“It’s very stressful,” said Jacklyn Lele, 37, who said she fled to the US in 2006 after her brother was killed in the 1998 violence.

“My son does not really want to go over there, he keeps saying ‘I’m American,’” Lele said as the seven-year-old boy restlessly played with a mobile phone.

The group is clustered in New Hampshire’s seacoast region, where they have found work in small factories and raised families, enjoying life in the quiet, bucolic state. Some serve as church pastors.

“They are filling jobs that are important,” Shaheen, a Democrat who has served in the Senate since 2009, said in a phone interview. “Replacing them is not easy.”

The local Foster’s Daily Democrat newspaper condemned the move to deport the New Hampshire group in an August editorial.

“Neighbors who have worked hard and followed the rules shouldn’t be kicked out of the country,” wrote the newspaper’s editorial board, which despite the 144-year-old paper’s name rarely leans liberal. “Neighbours who have committed no crime should not suddenly ‘disappear’ into ICE detention.”

The ethnic Chinese community accounts for less than 5 per cent of Indonesia’s population, but has raised its profile in recent years and owns many of the country’s biggest conglomerates.

The governor of Jakarta, a member of the same Chinese-Christian minority in the New Hampshire cases, was jailed for two years in May after being found guilty of blasphemy against Islam. His trial followed mass Islamist-led rallies and sent shockwaves through the secular state whose constitution protects religious freedom and diversity, though 85 per cent of its people are Muslim.

Indonesia has not seen a repeat of violence on the scale of the 1998 rioting, though there have been some forced church closures and isolated attacks on places of worship.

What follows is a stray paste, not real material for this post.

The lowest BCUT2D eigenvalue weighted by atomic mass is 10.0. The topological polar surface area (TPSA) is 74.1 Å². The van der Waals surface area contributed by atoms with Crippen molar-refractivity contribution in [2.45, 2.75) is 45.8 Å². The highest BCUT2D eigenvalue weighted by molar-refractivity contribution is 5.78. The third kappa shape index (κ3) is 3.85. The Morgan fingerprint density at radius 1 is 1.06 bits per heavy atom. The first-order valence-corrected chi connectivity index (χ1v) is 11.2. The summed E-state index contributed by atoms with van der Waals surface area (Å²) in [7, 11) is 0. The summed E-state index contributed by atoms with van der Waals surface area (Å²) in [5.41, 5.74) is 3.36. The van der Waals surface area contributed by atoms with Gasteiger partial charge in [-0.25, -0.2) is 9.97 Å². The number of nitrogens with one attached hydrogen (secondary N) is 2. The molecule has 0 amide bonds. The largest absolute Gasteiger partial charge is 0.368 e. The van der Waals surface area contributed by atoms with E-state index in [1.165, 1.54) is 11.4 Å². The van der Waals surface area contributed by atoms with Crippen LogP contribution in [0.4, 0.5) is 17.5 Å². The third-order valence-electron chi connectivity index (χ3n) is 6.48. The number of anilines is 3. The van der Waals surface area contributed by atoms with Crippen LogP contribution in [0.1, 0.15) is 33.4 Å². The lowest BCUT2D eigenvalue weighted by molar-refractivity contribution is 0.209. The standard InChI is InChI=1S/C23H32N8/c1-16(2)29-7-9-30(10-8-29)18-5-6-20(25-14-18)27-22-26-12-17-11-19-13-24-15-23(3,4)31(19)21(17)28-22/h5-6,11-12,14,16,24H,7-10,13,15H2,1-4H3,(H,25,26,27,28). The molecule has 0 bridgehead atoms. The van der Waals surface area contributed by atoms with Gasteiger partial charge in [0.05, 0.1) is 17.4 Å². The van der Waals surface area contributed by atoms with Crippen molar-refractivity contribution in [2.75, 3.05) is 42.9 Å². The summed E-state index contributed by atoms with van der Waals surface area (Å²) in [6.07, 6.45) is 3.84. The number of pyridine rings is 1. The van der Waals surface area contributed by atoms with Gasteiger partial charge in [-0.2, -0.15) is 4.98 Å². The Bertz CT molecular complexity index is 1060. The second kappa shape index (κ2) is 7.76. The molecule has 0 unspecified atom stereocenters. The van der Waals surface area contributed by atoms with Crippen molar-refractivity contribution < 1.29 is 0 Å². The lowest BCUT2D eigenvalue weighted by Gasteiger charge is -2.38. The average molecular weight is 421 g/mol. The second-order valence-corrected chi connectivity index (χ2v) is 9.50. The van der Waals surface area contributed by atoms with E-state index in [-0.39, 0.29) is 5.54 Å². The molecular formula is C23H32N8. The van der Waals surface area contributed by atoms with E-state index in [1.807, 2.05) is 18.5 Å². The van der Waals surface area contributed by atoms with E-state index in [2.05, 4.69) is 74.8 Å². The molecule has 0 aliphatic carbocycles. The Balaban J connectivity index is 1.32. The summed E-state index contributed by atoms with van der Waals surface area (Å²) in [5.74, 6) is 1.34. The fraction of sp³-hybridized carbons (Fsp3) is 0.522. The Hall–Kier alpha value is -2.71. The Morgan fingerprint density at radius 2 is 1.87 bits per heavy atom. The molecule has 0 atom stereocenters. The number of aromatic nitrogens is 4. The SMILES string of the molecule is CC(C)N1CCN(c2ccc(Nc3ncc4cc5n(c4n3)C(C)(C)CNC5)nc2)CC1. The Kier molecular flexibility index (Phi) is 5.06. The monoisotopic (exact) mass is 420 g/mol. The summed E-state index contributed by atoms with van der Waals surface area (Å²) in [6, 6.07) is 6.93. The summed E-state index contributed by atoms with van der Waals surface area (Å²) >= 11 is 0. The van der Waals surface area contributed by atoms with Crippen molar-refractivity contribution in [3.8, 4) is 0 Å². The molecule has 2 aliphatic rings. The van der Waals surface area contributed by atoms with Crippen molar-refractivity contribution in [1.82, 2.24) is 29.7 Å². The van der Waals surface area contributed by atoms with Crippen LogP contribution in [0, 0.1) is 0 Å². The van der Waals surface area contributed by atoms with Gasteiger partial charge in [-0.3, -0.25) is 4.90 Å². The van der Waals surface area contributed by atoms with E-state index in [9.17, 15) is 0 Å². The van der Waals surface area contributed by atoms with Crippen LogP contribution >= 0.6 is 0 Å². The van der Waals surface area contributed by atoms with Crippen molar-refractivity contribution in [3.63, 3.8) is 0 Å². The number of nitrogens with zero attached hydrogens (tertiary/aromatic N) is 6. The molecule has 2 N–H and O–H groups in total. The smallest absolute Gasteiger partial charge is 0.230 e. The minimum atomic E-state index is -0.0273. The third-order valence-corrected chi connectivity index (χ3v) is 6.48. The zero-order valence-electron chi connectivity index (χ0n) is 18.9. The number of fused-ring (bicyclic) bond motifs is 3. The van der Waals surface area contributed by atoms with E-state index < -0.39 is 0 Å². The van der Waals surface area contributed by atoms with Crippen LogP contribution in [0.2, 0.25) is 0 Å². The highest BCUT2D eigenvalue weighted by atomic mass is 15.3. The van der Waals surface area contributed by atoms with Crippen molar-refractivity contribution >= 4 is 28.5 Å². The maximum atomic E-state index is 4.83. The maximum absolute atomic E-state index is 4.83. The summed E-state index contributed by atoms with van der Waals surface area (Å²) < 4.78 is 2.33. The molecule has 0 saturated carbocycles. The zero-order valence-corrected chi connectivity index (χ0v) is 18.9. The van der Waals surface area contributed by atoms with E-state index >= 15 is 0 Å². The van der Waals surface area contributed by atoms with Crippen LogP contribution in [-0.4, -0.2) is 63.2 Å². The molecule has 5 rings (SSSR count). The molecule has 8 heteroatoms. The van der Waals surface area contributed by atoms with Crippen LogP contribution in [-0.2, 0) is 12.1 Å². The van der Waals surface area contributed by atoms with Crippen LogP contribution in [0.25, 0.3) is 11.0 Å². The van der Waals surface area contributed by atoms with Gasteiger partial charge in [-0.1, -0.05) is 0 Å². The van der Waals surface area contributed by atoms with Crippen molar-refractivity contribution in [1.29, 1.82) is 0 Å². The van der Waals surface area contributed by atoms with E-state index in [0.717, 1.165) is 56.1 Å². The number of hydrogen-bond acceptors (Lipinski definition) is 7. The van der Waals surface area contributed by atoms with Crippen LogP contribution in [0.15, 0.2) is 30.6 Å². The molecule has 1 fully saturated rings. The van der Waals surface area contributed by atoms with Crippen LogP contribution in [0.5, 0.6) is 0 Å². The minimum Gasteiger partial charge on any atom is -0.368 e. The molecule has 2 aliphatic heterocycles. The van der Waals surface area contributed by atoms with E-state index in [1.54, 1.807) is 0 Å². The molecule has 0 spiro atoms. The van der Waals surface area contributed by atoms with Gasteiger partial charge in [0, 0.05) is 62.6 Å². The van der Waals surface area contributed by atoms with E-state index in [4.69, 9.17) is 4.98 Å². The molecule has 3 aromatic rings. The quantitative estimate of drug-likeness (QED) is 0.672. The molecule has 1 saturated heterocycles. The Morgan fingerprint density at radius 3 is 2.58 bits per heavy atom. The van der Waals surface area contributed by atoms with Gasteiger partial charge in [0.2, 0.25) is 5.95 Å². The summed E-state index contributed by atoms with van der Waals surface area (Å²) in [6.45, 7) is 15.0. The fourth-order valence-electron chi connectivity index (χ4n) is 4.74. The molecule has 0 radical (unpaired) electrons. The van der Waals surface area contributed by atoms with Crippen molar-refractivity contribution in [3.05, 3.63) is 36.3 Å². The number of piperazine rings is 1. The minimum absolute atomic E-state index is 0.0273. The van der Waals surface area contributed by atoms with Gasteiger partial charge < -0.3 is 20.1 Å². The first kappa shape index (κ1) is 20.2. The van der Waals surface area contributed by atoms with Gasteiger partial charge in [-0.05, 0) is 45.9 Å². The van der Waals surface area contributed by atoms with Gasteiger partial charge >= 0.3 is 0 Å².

Under the 2012 deal with US immigration authorities, some 69 Indonesians living in New Hampshire were allowed to stay. A similar cluster of 45 Indonesian Christians now live in New Jersey under terms of a similar deal independently negotiated and are also facing deportation.

ICE officials said they had no estimate of how many people could be affected, but 41,854 people nationwide without criminal histories are covered by so-called orders of supervision that require illegal immigrants to check-in regularly with authorities as a condition for staying in the country.

The New Hampshire removals have been temporarily halted by a US magistrate judge in Boston, after a lawsuit filed late last month on behalf of 47 of the Indonesian immigrants.

The New Hampshire cases have drawn the support of other Democratic elected leaders, including US Senator Maggie Hassan and Representative Carol Shea-Porter.

Shaheen says she believes the group’s regular check-ins made them easy to target.

“It’s totally inconsistent with American values,” said Shaheen. “This is a country that was born of people that were fleeing religious persecution.”

- channel news asia

Christian teenager arrested for anti-hindu comments on fake facebook forgives persecutors

October 17, 2017 by admin  
Filed under India, newsletter-india

Uttar Pradesh, October 16, 2017: A Christian teenager in northern India was jailed for 12 days after anti-Hindu comments appeared on a fake Facebook account in his name, sources said.

Sandeep Kumar, 18, christened Karan Anthony, was released on bail 12 days after being arrested on Aug. 23 and charged with posting anti-Hindu comments on Facebook in Uttar Pradesh state. The University of Allahabad student of agricultural sciences was arrested when members of the Hindu extremist Rudra Sena in his home area of Kasganj District filed a complaint with police.

“I did not make any posts on Facebook,” Anthony told Morning Star News. “It was my good friend who falsely framed me by joining hands with Rudra Sena activists.”

He said he has not used Facebook in months.

“Whenever I posted something about Jesus, my friend Sathin and other classmates started sending abusive comments,” he said. “They were expressing hatred in vulgar language, and I did not like it. I deactivated Facebook immediately and never logged in after that incident.”

The chief complainant, Sathin Gaur, was a former classmate and friend of Anthony, the Christian’s father, pastor Shriniwas Gautam, told Morning Star News.